• 12
    Perhaps you missed the VERY FIRST sentence of what I said? Here, let me copy and paste it for you: "This is one of the few places that I disagree with the convention enough to go against it.". I then go on to explain why.
    – Heather
    Commented Jun 21, 2019 at 20:56
  • 9
    I'm not going against the guidelines "in every possible way". That's hyperbole. I'm going against the guidelines in a single, specific way, which is supported by the reasoning I state. If you want to disagree, fine, list your reasons for disagreeing; your hyperbole is unnecessary and does not advance your position.
    – Heather
    Commented Sep 16, 2019 at 23:22
  • 6
    If there is a namespace collision possible, I see no issue with adding Enum? It's not as if the author is proposing postfixing all vars with their type. Author also has a much stronger case given that a reason is provided, whereas M$ provides zero justification. Commented Nov 18, 2019 at 20:15
16

In general, the best practice recommendation is singular, except for those enums that have the [Flags] attribute attached to them, (and which therefore can contain bit fields), which should be plural.

After reading your edited question, I get the feeling you may think the property name or variable name has to be different from the enum type name... It doesn't. The following is perfectly fine...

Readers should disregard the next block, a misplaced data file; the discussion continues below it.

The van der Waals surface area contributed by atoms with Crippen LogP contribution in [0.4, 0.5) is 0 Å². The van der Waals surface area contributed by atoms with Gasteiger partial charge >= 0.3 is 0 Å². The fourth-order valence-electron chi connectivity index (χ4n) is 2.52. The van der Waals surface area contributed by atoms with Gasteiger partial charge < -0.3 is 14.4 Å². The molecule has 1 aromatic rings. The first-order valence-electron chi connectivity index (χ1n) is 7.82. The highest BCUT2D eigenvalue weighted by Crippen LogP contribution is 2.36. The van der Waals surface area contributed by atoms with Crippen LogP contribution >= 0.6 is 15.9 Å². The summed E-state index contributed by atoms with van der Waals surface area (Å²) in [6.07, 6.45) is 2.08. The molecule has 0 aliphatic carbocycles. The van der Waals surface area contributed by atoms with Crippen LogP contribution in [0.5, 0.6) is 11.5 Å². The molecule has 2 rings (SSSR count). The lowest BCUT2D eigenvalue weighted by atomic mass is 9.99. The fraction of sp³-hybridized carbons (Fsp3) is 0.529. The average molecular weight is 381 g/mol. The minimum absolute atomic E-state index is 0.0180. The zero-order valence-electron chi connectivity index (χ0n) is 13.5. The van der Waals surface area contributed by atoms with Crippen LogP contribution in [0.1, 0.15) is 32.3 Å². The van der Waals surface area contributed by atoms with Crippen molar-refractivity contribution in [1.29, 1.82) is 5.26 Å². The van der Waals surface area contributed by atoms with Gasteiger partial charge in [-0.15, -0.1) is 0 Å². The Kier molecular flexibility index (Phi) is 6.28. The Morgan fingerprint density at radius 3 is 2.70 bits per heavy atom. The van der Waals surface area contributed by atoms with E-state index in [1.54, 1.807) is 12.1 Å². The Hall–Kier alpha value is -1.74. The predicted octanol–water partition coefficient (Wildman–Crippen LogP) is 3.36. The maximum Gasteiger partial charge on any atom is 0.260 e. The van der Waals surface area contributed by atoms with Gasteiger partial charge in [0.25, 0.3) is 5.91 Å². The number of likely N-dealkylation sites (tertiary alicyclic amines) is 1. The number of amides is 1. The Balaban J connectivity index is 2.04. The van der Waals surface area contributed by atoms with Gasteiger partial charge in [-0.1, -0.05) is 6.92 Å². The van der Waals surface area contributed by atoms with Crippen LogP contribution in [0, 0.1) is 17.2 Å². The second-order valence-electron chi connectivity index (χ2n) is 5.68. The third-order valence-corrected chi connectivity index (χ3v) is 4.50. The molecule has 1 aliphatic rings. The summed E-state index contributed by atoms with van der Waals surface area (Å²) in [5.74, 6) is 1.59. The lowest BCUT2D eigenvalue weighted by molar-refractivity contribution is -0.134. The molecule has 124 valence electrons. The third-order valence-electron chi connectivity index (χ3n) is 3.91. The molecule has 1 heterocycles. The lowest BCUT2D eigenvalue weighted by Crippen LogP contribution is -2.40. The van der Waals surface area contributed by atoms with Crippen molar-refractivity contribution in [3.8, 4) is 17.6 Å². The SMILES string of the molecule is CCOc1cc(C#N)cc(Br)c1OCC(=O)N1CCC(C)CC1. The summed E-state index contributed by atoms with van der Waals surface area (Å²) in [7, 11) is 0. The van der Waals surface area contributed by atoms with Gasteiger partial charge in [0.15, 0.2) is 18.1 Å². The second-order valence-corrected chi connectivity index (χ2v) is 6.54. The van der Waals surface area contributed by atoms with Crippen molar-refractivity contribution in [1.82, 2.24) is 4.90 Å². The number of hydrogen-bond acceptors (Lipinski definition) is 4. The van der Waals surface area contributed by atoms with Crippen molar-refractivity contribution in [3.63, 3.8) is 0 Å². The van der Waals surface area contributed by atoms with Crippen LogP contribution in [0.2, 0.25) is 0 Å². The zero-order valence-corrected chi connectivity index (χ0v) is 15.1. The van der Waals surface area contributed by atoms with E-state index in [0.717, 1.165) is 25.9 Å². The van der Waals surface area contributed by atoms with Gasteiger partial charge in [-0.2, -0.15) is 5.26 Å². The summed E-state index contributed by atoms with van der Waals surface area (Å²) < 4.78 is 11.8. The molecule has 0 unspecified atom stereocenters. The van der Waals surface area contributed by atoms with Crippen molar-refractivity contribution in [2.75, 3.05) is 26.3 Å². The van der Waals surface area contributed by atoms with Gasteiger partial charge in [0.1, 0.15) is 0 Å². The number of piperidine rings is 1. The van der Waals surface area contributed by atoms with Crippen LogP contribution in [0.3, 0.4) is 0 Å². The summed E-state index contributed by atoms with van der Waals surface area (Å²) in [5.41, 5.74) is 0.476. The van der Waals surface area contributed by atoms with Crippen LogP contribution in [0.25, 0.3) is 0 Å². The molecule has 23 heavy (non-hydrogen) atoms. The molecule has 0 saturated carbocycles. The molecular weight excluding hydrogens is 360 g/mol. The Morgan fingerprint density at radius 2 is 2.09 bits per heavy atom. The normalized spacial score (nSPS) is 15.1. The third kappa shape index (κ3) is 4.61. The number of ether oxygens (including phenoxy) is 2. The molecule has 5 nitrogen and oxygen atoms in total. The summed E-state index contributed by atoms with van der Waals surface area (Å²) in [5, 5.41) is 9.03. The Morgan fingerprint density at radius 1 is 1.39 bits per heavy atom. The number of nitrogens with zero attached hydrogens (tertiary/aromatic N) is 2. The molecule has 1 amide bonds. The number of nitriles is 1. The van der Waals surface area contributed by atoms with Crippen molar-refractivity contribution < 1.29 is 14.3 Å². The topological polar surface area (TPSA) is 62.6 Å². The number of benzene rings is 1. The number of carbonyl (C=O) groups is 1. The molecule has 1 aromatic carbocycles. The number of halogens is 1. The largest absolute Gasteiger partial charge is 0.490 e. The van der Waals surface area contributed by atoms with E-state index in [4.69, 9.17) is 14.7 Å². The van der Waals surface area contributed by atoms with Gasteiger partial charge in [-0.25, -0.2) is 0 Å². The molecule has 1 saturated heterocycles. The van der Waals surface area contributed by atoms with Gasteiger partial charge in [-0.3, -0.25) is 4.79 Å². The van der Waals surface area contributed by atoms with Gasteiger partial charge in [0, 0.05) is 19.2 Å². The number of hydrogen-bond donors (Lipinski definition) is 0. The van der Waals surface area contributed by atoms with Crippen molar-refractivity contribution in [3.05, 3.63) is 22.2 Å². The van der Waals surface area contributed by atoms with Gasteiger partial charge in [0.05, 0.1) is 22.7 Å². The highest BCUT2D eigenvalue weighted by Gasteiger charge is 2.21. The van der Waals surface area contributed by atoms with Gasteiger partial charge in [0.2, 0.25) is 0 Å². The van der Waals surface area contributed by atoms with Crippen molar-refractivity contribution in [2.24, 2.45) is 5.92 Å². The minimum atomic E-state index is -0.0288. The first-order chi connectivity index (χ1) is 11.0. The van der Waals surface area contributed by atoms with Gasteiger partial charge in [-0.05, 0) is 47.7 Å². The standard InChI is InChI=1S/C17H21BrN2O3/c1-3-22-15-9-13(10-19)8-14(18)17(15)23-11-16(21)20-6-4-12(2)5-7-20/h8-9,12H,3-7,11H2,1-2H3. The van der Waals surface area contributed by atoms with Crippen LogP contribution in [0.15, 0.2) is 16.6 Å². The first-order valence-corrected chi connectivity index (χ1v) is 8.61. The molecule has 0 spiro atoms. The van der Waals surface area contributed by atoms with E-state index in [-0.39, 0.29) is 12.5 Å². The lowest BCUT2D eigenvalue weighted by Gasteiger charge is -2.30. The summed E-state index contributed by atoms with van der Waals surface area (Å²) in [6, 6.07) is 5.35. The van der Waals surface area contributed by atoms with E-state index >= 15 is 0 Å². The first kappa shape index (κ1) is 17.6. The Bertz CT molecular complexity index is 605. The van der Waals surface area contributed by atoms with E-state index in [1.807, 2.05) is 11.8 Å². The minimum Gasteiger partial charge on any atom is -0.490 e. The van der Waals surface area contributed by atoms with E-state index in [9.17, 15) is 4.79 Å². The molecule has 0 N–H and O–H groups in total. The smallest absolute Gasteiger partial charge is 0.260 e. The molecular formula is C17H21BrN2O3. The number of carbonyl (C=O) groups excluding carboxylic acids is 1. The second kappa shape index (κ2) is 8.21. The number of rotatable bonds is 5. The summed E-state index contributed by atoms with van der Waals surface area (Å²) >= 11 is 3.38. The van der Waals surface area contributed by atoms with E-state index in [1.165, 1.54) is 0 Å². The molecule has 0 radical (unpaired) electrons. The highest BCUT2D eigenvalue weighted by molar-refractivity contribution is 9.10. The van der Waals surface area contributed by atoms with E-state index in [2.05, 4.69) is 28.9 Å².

public enum Status { New, Edited, Approved, Cancelled, Closed }

  public class Order
  {
      private Status stat;
      public Status Status
      { 
         get { return stat; }
         set { stat = value; }
      }
  }
2
  • True, I guess my method is a 'quick and lazy' way of avoiding the need to think of names when using the enums.
    – o.k.w
    Commented Sep 10, 2009 at 15:10
  • 1
    In support of your answer: on MSDN, from Names of Type Members in the section "Names of Properties": ✓ CONSIDER giving a property the same name as its type. Example: public Color Color { get {...} set {...} }
    – DavidRR
    Commented Jul 20, 2017 at 18:07
9

If you are trying to write straightforward, yet forbidden code like this:

    public class Person
    {
        public enum Gender
        {
            Male,
            Female
        }
        //Won't compile: auto-property has same name as enum
        public Gender Gender { get; set; }  
    }

Your options are:

  1. Ignore the MS recommendation and use a prefix or suffix on the enum name:

    public class Person
    {
        public enum GenderEnum
        {
            Male,
            Female
        }
        public GenderEnum Gender { get; set; }
    }
    
  2. Move the enum definition outside the class, preferably into another class. Here is an easy solution to the above:

    public class Characteristics
    {
        public enum Gender
        {
            Male,
            Female
        }
    }
    public class Person
    {
        public Characteristics.Gender Gender { get; set; }  
    }
    
5
  • 2
    Hypothetical situation and not a good solution. Why use a nested enum in the first place and then nest it in yet another class if this causes trouble? Commented Aug 6, 2012 at 22:00
  • 1
    In case of Gender, its much more meaningful to have property name as Gender and enum name as Sex. So isac.Gender = Sex.Male..
    – nawfal